Is intracranial aneurysm rupture related to solar activity?

Conference Paper/Poster - May 14, 2014

intracranial aneurysm; aneurysmal subarachnoid haemorrhage; solar activity; rupture risk; temporal clustering; geomagnetic energy

Stienen M, Schaller K, Hildebrandt G, Fathi A, Daniel R, Röthlisberger M, Fung C, Woernle C, Schatlo B, Battaglia M, Smoll N, Bijlenga P (2014). Is intracranial aneurysm rupture related to solar activity?.
Conference Paper/Poster (Deutsch)
Conference Name
65. Jahrestagung der Deutschen Gesellschaft für Neurochirurgie (DGNC) (Dresden)
Publisher Proceedings
Publication Date
May 14, 2014
Brief description/objective

A number of intrinsic and extrinsic risk factors for the rupture of intracranial aneurysms have been identified. Still, the cause precipitating aneurysm rupture remains unknown in many cases. In addition, it has been observed that aneurysm ruptures are clustered in time but the trigger mechanism remains obscure. As solar activity has been associated with cardiovascular mortality and morbidity we decided to study its association to aneurysm rupture in the Swiss population.

Patient data was extracted from the Swiss SOS database, at time of analysis covering 918 patients with angiography-proven aSAH treated at seven Swiss neurovascular centers between 01/01/2009 - 12/31/2011. The number of aneurysm rupture per day, week, month (Daily/Weekly/Monthly Rupture Frequency = RF) was measured and correlated to the absolute amount and the change in various parameters of interest representing continuous measurements of solar activity (radioflux (F10.7 index), solar proton flux, solar flare occurrence, planetary K-index/planetary A-index) using Poisson regression analysis.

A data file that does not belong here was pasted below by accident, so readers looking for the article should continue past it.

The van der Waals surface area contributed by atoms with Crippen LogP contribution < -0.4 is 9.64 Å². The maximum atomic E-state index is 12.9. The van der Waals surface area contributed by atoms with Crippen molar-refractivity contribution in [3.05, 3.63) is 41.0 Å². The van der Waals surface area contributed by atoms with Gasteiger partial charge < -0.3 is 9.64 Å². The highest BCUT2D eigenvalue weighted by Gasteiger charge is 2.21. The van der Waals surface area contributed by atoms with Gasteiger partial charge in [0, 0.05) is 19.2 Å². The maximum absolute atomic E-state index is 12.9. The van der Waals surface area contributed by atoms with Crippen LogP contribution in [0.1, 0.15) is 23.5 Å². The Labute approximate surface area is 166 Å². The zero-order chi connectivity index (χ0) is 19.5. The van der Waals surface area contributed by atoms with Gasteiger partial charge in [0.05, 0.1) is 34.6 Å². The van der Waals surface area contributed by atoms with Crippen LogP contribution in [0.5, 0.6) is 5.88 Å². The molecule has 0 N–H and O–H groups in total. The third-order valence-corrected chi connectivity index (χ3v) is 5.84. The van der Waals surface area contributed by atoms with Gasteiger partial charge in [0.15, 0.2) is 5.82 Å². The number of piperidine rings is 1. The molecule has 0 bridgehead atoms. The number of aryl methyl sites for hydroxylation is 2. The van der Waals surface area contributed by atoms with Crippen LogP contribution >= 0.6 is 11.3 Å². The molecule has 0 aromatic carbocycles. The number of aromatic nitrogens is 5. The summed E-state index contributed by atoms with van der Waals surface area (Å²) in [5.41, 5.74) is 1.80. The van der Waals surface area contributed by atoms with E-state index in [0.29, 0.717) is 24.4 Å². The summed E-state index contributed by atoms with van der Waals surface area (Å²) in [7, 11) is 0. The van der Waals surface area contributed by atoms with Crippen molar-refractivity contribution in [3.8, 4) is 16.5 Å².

Of a consecutive series of 918 cases of SAH, precise determination of the date of symptom onset was possible in 816 (88.9%). During the period of interest there were 517 days without recorded aneurysm rupture. There were 398, 139, 27 and 12 days with 1, 2, 3, and 4 ruptures per day. Five or 6 ruptures were only noted on a single day each. Poisson regression analysis demonstrated a significant correlation of F10.7 index and aneurysm rupture (incidence rate ratio (IRR) = 1.006303; standard error (SE) 0.0013201; 95% confidence interval (CI) 1.003719 - 1.008894; p<0.001), according to which every 1-unit increase of the F10.7 index increased the count for an aneurysm to rupture by 0.63%. As the F10.7 index is known to correlate well with the Space Environment Services Center (SESC) sunspot number, we performed additional analyses on SESC sunspot number and sunspot area. Here, a likewise statistically significant relationship of both the SESC sunspot number (IRR 1.003413; SE 0.0007913; 95%CI 1.001864 - 1.004965; p<0.001) and the sunspot area (IRR 1.000419; SE 0.0000866; 95%CI 1.000249 - 1.000589; p<0.001) emerged. All other variables analyzed showed no correlation with RF.

Using valid methods, we found higher radioflux, sunspot number and sunspot area to be associated with an increased count of aneurysm rupture. Since we were using rupture frequencies rather than incidences and because we cannot explain the physiological basis of this statistical association, the clinical meaningfulness of this statistical association must be interpreted carefully. Future studies are warranted to rule out a type-1 error.